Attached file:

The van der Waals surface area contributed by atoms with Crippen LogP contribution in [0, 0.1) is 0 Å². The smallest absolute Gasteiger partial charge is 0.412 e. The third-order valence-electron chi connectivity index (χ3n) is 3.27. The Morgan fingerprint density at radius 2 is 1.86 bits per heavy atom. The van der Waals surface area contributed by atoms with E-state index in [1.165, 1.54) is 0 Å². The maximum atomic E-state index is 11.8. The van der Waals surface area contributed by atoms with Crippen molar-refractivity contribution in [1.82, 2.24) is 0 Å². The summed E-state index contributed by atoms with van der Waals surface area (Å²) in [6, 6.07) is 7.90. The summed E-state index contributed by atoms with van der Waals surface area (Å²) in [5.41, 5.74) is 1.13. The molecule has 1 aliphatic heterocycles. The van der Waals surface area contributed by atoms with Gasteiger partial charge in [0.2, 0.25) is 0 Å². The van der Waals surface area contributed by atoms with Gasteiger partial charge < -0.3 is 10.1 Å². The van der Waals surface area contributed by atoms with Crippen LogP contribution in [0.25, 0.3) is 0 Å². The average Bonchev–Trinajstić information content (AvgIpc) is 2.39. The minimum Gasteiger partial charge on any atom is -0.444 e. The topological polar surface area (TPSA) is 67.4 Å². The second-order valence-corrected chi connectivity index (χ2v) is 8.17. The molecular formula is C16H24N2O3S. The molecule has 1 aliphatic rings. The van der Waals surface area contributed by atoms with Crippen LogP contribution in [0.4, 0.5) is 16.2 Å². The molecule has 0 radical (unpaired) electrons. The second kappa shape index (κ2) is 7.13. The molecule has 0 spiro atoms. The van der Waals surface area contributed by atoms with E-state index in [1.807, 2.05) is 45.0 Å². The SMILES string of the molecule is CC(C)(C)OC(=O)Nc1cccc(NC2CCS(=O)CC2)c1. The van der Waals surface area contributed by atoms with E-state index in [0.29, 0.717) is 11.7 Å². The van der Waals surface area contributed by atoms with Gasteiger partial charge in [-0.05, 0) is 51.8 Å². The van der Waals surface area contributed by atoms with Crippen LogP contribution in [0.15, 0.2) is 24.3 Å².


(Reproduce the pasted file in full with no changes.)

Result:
The van der Waals surface area contributed by atoms with Crippen LogP contribution in [0, 0.1) is 0 Å². The smallest absolute Gasteiger partial charge is 0.412 e. The third-order valence-electron chi connectivity index (χ3n) is 3.27. The Morgan fingerprint density at radius 2 is 1.86 bits per heavy atom. The van der Waals surface area contributed by atoms with E-state index in [1.165, 1.54) is 0 Å². The maximum atomic E-state index is 11.8. The van der Waals surface area contributed by atoms with Crippen molar-refractivity contribution in [1.82, 2.24) is 0 Å². The summed E-state index contributed by atoms with van der Waals surface area (Å²) in [6, 6.07) is 7.90. The summed E-state index contributed by atoms with van der Waals surface area (Å²) in [5.41, 5.74) is 1.13. The molecule has 1 aliphatic heterocycles. The van der Waals surface area contributed by atoms with Gasteiger partial charge in [0.2, 0.25) is 0 Å². The van der Waals surface area contributed by atoms with Gasteiger partial charge < -0.3 is 10.1 Å². The van der Waals surface area contributed by atoms with Crippen LogP contribution in [0.25, 0.3) is 0 Å². The average Bonchev–Trinajstić information content (AvgIpc) is 2.39. The minimum Gasteiger partial charge on any atom is -0.444 e. The topological polar surface area (TPSA) is 67.4 Å². The second-order valence-corrected chi connectivity index (χ2v) is 8.17. The molecular formula is C16H24N2O3S. The molecule has 1 aliphatic rings. The van der Waals surface area contributed by atoms with Crippen LogP contribution in [0.4, 0.5) is 16.2 Å². The molecule has 0 radical (unpaired) electrons. The second kappa shape index (κ2) is 7.13. The molecule has 0 spiro atoms. The van der Waals surface area contributed by atoms with E-state index in [1.807, 2.05) is 45.0 Å². The SMILES string of the molecule is CC(C)(C)OC(=O)Nc1cccc(NC2CCS(=O)CC2)c1. The van der Waals surface area contributed by atoms with E-state index in [0.29, 0.717) is 11.7 Å². The van der Waals surface area contributed by atoms with Gasteiger partial charge in [-0.05, 0) is 51.8 Å². The van der Waals surface area contributed by atoms with Crippen LogP contribution in [0.15, 0.2) is 24.3 Å².